Author Mary Winston Nicklin Illustration Graham Roumieu
In a small office off the Place du Grand Jardin in Vence, where elderly gentlemen play rounds of pétanque, Téo Saavedra punches a button on his CD player, talking up the artists in this month’s Nuits du Sud festival. “You probably already know Suzanne Vega,” he says and skips to the next track, “Birima,” by Senegalese singer Youssou N’Dour.
“This is the man,” Saavedra says, grinning behind a bushy mustache. N’Dour is headlining the monthlong festival of global music, which Saavedra started 12 years ago in this small town in the south of France.
Saavedra, a shy Chilean who speaks English with a heavy accent, curates the show with intense dedication, and is close friends with many of the performers. “Cesária Évora can’t come this year,” says Saavedra with a sigh, looking up at a photo of Évora, the 69-year-old Cape Verdean morna virtuoso known as the “barefoot diva.”
Thirty-three years ago, Saavedra was a political studies professor in Santiago, Chile, when the hardline regime of Augusto Pinochet declared him an enemy of the state and evicted him. He ended up in this Provençal village.
“Why did you settle in France?” Saavedra’s friend asks.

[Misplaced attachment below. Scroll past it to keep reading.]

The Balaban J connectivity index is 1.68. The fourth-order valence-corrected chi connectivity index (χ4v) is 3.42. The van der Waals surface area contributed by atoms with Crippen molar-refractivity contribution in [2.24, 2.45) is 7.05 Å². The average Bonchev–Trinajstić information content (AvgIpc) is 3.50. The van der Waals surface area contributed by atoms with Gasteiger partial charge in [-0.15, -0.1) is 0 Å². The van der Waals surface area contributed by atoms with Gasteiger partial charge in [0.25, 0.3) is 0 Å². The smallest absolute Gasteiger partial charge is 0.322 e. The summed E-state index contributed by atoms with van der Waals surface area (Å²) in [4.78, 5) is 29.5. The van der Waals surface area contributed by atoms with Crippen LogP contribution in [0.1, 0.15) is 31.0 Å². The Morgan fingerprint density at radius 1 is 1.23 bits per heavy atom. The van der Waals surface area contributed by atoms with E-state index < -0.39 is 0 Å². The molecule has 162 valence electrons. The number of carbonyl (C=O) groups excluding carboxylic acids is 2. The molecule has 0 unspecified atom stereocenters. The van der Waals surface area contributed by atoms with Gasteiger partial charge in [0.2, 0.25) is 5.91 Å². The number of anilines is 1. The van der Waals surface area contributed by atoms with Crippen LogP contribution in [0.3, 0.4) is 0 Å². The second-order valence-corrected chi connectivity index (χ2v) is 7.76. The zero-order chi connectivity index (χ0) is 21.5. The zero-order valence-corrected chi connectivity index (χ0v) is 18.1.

“Brigitte Bardot,” Saavedra says, smiling mischievously.
Nuits du Sud came into being shortly thereafter. It started as a friendly gathering of émigrés playing late into the night. The authorities would come by and shut them down, until one evening Saavedra invited the mayor of Vence. When the police showed up, the mayor invited them in for a round of drinks. The rest is history.
This year, Saavedra—who recently published a memoir of his escape from Chile called Les Evadés de Santiago— was awarded a medal of arts and letters by the French minister of culture.
Music from the late Fela Kuti fills the office while Saavedra hums along, a twinkle in his eye. “There’s the real reason I came here,” he says, pointing to a photo of a beautiful Frenchwoman on his desk: his wife.